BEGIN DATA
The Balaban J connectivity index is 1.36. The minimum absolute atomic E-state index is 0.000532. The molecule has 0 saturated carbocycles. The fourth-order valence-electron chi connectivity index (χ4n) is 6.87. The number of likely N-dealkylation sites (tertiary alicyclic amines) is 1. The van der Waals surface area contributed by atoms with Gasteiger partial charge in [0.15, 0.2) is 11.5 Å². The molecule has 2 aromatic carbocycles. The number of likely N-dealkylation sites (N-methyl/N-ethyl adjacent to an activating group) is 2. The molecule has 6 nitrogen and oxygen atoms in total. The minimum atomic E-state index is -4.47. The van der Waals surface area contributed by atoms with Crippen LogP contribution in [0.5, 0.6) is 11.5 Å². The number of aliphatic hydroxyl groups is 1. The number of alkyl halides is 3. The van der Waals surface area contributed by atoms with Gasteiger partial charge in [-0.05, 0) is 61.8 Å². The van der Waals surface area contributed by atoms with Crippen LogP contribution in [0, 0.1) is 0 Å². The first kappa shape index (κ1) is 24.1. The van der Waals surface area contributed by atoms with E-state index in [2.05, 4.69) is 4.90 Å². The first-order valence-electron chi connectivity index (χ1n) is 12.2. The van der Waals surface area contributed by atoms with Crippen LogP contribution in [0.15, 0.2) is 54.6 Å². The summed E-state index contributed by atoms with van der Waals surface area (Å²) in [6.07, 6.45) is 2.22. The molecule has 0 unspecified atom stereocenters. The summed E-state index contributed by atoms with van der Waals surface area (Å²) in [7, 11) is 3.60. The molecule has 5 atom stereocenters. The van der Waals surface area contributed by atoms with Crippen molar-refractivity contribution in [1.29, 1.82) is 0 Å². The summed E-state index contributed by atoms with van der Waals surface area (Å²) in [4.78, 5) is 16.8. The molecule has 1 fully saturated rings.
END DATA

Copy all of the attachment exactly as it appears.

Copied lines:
The Balaban J connectivity index is 1.36. The minimum absolute atomic E-state index is 0.000532. The molecule has 0 saturated carbocycles. The fourth-order valence-electron chi connectivity index (χ4n) is 6.87. The number of likely N-dealkylation sites (tertiary alicyclic amines) is 1. The van der Waals surface area contributed by atoms with Gasteiger partial charge in [0.15, 0.2) is 11.5 Å². The molecule has 2 aromatic carbocycles. The number of likely N-dealkylation sites (N-methyl/N-ethyl adjacent to an activating group) is 2. The molecule has 6 nitrogen and oxygen atoms in total. The minimum atomic E-state index is -4.47. The van der Waals surface area contributed by atoms with Crippen LogP contribution in [0.5, 0.6) is 11.5 Å². The number of aliphatic hydroxyl groups is 1. The number of alkyl halides is 3. The van der Waals surface area contributed by atoms with Gasteiger partial charge in [-0.05, 0) is 61.8 Å². The van der Waals surface area contributed by atoms with Crippen LogP contribution in [0, 0.1) is 0 Å². The first kappa shape index (κ1) is 24.1. The van der Waals surface area contributed by atoms with E-state index in [2.05, 4.69) is 4.90 Å². The first-order valence-electron chi connectivity index (χ1n) is 12.2. The van der Waals surface area contributed by atoms with Crippen LogP contribution in [0.15, 0.2) is 54.6 Å². The summed E-state index contributed by atoms with van der Waals surface area (Å²) in [6.07, 6.45) is 2.22. The molecule has 0 unspecified atom stereocenters. The summed E-state index contributed by atoms with van der Waals surface area (Å²) in [7, 11) is 3.60. The molecule has 5 atom stereocenters. The van der Waals surface area contributed by atoms with Crippen molar-refractivity contribution in [1.29, 1.82) is 0 Å². The summed E-state index contributed by atoms with van der Waals surface area (Å²) in [4.78, 5) is 16.8. The molecule has 1 fully saturated rings.